But then there are the other times. The times when I make myself do things that I don’t want to do, and then I’m like, “Oh my god, why did I do that? I didn’t even want to! I expected it to be horrible, and it WAS horrible. It was absolutely horrible.”
And I don’t really know how to tell the difference, beforehand, between those two situations. I think that’s because there are so many factors involved in whether I consider something “worthwhile.” The first is rationalization. Sometimes something is genuinely terrible but my mind, somehow, rationalizes that thing as a learning experience and makes me retroactively glad that I did it. The mind is sneaky that way. The second is expected result. If the thing I’m doing is something like applying for something competitive and I don’t end up winning, then of course it feels like a waste of time. However, that doesn’t necessarily mean that it actually was a waste, since, beforehand, I couldn’t have known that I’d fail.
So the easy thing to do is to generalize and say that I should just do the things I don’t want to do.
But that’s a stupid heuristic that’s meant for people who aren’t very self-aware, and I feel like I ought to be able to do better than that.
Generally speaking, when I don’t want to do something, it boils down to a fear of the unknown. I don’t know what the experience will be like. The good parts of it are unknown, and, hence, unvisualizable. However, the bad parts–the travel, the tiredness, the wasted time–are relatively easy to visualize. In these cases, it seems best to err on the side of doing, rather than not doing. I mean, I should do the thing in question at least once, if only to clear up the unknown and figure out whether it’s really that bad.
As a simple example, when I go to a new part of SF, I’m sometimes tempted to take public transport–even though the transit time is often longer than driving–just because I’m afraid that I won’t be able to find parking. But instead I usually force myself to drive, because I know that oftentimes the parking situation is not as bad as I fear it will be (although sometimes, as in the case of the Lower Haight, it’s worse than I can imagine).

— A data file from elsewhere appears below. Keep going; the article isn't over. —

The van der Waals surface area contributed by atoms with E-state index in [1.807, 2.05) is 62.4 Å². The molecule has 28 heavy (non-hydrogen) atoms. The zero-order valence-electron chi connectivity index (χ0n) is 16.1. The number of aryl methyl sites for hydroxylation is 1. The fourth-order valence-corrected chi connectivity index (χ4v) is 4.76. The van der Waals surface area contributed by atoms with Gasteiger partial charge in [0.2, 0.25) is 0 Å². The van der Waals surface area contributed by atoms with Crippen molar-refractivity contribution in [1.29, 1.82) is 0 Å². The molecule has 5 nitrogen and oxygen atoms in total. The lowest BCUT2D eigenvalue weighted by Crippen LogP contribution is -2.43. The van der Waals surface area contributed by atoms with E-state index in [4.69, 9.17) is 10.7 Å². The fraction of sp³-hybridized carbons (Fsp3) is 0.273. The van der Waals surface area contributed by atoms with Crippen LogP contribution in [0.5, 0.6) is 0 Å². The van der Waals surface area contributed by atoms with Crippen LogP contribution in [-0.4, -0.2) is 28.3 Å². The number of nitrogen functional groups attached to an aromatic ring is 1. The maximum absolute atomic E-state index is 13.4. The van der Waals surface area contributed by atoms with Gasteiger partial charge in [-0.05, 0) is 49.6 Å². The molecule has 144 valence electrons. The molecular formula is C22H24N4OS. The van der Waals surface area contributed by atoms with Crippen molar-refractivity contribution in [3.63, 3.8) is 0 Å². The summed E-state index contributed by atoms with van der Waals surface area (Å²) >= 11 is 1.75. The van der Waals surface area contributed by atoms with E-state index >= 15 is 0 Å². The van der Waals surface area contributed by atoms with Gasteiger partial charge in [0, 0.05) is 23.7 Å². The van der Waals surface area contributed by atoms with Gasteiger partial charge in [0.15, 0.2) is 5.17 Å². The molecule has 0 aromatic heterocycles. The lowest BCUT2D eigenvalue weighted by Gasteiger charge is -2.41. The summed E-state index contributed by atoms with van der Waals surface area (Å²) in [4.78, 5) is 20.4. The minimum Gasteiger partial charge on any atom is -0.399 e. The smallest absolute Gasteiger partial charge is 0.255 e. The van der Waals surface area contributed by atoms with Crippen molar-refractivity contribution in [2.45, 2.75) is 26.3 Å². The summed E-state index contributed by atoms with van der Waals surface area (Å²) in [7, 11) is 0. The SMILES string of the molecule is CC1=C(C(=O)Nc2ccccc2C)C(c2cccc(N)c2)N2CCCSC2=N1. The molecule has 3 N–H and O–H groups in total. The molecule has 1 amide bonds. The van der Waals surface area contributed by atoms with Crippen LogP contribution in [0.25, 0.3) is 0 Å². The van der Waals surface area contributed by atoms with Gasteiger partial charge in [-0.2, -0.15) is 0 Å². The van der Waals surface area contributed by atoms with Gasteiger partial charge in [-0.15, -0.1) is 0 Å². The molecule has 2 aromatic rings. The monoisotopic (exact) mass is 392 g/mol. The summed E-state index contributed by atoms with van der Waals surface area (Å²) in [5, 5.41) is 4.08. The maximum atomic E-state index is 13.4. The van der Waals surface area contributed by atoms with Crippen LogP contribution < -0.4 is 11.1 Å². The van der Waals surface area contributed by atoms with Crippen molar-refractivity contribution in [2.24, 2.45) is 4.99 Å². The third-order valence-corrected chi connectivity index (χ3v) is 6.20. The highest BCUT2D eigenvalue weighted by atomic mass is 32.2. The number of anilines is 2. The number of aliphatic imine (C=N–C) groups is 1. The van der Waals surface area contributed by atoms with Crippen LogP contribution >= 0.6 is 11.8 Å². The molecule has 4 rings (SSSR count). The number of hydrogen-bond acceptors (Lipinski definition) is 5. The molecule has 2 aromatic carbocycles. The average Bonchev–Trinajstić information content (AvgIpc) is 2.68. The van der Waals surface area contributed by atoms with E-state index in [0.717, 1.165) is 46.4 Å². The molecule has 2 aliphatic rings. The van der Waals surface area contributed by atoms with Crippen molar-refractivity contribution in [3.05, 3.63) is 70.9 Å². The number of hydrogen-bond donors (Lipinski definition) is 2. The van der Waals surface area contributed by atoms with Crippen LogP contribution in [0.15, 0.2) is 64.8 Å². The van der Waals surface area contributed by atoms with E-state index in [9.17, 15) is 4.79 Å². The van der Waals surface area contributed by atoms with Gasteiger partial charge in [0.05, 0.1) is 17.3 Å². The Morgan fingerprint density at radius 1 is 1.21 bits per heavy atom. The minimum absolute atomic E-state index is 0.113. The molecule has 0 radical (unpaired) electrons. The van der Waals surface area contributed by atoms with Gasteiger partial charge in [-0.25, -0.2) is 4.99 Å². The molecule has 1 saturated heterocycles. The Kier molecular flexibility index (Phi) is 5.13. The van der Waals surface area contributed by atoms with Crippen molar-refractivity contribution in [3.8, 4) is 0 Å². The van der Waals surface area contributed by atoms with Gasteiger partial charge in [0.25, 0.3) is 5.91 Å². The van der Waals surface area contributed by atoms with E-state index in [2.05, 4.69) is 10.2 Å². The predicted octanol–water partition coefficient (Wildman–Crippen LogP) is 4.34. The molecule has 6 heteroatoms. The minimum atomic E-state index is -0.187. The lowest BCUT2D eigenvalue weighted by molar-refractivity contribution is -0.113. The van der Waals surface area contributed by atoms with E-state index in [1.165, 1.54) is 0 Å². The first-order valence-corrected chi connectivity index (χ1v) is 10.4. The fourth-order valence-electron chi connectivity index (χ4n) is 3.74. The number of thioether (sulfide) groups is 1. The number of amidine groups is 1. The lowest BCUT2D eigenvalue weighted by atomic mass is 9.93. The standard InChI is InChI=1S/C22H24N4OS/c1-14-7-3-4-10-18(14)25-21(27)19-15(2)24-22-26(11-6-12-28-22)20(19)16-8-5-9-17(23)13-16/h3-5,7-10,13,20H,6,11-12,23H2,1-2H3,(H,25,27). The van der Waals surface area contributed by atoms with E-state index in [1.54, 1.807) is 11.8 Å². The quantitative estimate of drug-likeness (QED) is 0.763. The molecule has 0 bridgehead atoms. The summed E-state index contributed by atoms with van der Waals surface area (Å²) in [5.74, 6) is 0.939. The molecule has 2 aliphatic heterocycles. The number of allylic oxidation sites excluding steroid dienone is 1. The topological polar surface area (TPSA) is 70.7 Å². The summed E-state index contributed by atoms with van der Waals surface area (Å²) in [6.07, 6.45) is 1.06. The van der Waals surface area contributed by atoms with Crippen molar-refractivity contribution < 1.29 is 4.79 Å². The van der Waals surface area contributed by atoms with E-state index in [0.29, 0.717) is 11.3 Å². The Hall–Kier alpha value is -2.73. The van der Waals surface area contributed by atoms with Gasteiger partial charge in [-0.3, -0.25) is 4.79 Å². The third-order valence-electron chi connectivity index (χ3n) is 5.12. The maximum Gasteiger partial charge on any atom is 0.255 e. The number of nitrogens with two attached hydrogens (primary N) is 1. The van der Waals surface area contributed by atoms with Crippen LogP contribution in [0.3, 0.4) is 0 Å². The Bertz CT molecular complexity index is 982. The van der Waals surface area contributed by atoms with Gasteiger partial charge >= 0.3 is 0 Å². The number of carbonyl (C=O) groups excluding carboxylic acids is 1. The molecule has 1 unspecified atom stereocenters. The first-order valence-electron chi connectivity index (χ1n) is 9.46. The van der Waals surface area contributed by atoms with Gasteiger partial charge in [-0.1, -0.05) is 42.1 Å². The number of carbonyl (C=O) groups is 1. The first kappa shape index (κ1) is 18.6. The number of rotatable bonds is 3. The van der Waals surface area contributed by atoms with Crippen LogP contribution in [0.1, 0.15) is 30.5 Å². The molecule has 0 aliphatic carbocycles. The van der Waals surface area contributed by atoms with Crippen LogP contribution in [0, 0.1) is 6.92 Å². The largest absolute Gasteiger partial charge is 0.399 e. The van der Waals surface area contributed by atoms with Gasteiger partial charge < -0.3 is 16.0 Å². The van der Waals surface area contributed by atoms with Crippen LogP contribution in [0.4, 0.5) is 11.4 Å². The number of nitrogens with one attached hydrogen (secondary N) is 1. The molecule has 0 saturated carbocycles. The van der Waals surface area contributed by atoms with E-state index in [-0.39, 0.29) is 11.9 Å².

On the other hand, I sometimes find myself forcing myself to do things I don’t want to do, simply because it feels like something I’m supposed to do, or something that I somehow committed myself to doing. The desire to do the thing is not an organic one: it doesn’t spring from my natural inclinations; instead, it feels imposed upon me by society. I usually only realize this in retrospect, when I decide not to do the thing and experience no regret about it.
For instance, I could’ve taken a third year at Hopkins and stayed on to teach. It seemed like the right, safe, natural thing to do. Easy money, doing something I already knew how to do. But I really didn’t want to, so I didn’t.
I think sometimes it’s easy to feel railroaded into doing something, simply because not doing it will require speaking up in some way. In these cases, there’s a creeping uneasiness that I try to extinguish.
Maybe instead of being “Do the things that you don’t want to do,” the heuristic should be, “If you feel obligated to do something, but you don’t want to do it, then don’t do it (if possible), but if you aren’t obligated to do something, and you don’t want to do it, then you probably should.”
The difference, emotionally, is the difference between fear and dread. If I don’t know how unpleasant something is going to be, then I fear it, but if I know exactly how unpleasant it’ll be, then I dread it. And whereas fear of the unknown should be ignored, dread is something that I should listen to.